The Return of Patronage

by criticalhit009

Before the Internet age, corporations acted as the largest gateway to any kind of consumer need, in particular media. Infrastructures were maintained for optimal consumption. In music, artists and corporations alike wanted a single to be hit on the radio, so people would buy the records, and perhaps even see the live tour. Other media had similar (and perhaps simpler) means of PR and sales. Either way, it was either buy or get nothing at all for consumers. Corporations held the keys to the floodgates of content, and only opened them for the right price.

The internet, of course, changed all that. That’s not to say bootlegs and other means of piracy did not exist before, but the internet expanded beyond the scope of analogue. Vastly quicker and more accessible (for those with means), the internet allowed consumers to avoid the floodgates altogether. And the corporations felt it. Various media have experienced this dramatic change in content consumption. The echoes of cries that “print is dead!” have come to a point where young millennials have lived almost a decade of it. T.V. runtimes get shorter and shorter for more ads to make more revenue.While the full experience of watching a film in theatres can only at best be mildly approximated at home with much equipment, most have forgotten the importance of the theater-going experience, the grandeur that one can see on screen. I’d write more, but Film Crit Hulk has it covered. I could go on, but much of this is a summary of what we already experience on a daily basis, whether we notice it or not.

Buying content used to be the only method of consuming content. At the very least, you’d have to sit through ads. Once that barrier was taken away, people were free to consume however they like. They could have content for free, but of course it also came with a cost towards the artist’s wellbeing (and their company’s.) The economic recession certainly hurt artistic industries that were already reeling, and fans took notice. Many a localization anime and manga company shut its doors within the past decade, for instance. I also suspect a sense of maturity that has grown in handling the internet as a new medium, in recognizing how their actions affect others. People have seen what the internet can do, and have a better idea of what they can do as well.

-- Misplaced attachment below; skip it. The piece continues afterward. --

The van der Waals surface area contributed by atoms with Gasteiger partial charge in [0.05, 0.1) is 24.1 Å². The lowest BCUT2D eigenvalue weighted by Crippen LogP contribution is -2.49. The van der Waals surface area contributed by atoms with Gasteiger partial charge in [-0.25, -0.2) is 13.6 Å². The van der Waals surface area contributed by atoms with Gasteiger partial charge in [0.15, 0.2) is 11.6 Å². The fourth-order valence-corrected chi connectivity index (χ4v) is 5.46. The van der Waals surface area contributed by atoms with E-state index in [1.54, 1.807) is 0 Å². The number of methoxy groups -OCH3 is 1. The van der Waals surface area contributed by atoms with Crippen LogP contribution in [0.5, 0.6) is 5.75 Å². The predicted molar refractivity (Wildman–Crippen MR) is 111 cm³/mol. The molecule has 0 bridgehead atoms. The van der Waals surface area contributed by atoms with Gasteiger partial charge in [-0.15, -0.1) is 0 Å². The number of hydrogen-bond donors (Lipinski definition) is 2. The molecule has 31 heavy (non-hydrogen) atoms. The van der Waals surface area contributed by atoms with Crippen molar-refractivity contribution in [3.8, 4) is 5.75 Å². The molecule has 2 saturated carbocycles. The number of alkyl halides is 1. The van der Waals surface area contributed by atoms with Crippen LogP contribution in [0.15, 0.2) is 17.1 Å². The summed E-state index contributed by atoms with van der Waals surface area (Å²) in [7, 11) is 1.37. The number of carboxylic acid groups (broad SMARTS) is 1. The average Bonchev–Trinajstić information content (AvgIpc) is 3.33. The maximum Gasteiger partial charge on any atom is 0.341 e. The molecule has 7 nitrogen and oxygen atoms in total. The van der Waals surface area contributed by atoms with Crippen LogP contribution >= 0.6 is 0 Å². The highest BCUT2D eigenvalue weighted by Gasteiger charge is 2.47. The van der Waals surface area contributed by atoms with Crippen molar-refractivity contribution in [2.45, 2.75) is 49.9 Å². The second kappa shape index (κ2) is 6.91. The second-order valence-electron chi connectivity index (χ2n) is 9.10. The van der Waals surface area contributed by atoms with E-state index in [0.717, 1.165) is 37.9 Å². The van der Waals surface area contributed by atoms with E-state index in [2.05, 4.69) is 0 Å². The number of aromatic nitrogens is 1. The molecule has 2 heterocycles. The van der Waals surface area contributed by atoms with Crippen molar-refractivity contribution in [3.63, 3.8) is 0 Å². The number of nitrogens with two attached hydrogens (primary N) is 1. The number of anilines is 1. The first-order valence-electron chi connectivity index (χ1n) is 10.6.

Amidst this new climate, I’ve heard over the past few years from different camps passionate about the media they consume to “support the artists, buy their stuff.” I hear it over at Anime News Network every time the issue of piracy comes up: buy the stuff legally so we can get more good anime. I heard it every time before a concert last year at Calvin College, as the Director of Student Activities told the students that buying the artist’s work is a way of “loving your neighbour.” Devoted T.V. fans tune in once a week to support the show they love. Film buffs buy the DVDs. Avid readers buy the books. The list goes on.

This is called patronage, and it’s a concept I believe consumers are relearning and tacking back for the sake of the artists. The only other times I think of the word is when I think of the patrons of famous composers, or Raoul in The Phantom of the Opera. Perhaps the idea disappeared beneath the blank mask of faceless corporatism. But there’s been a resurgence of a better, albeit meager, realization of the systems of exchange for aware consumers. Now, buying people’s stuff often means one’s actions are still complicit in a system of corporations with varying degrees (and furthermore, there is no ethical consumption under capitalism, if Marx is right.) But with the internet, consumers have better flexibility than ever to  support the artists, whether it be buying goods, watching ads (particularly more important than ever now), or supporting their fund-raising efforts directly.

Freedom demands responsibility, and I see niche consumers of different stripes in particular taking up the challenge to varying degrees. The path of the artist is always fraught with uncertainty. But in the digital age, perhaps the stakes have lowered just a bit.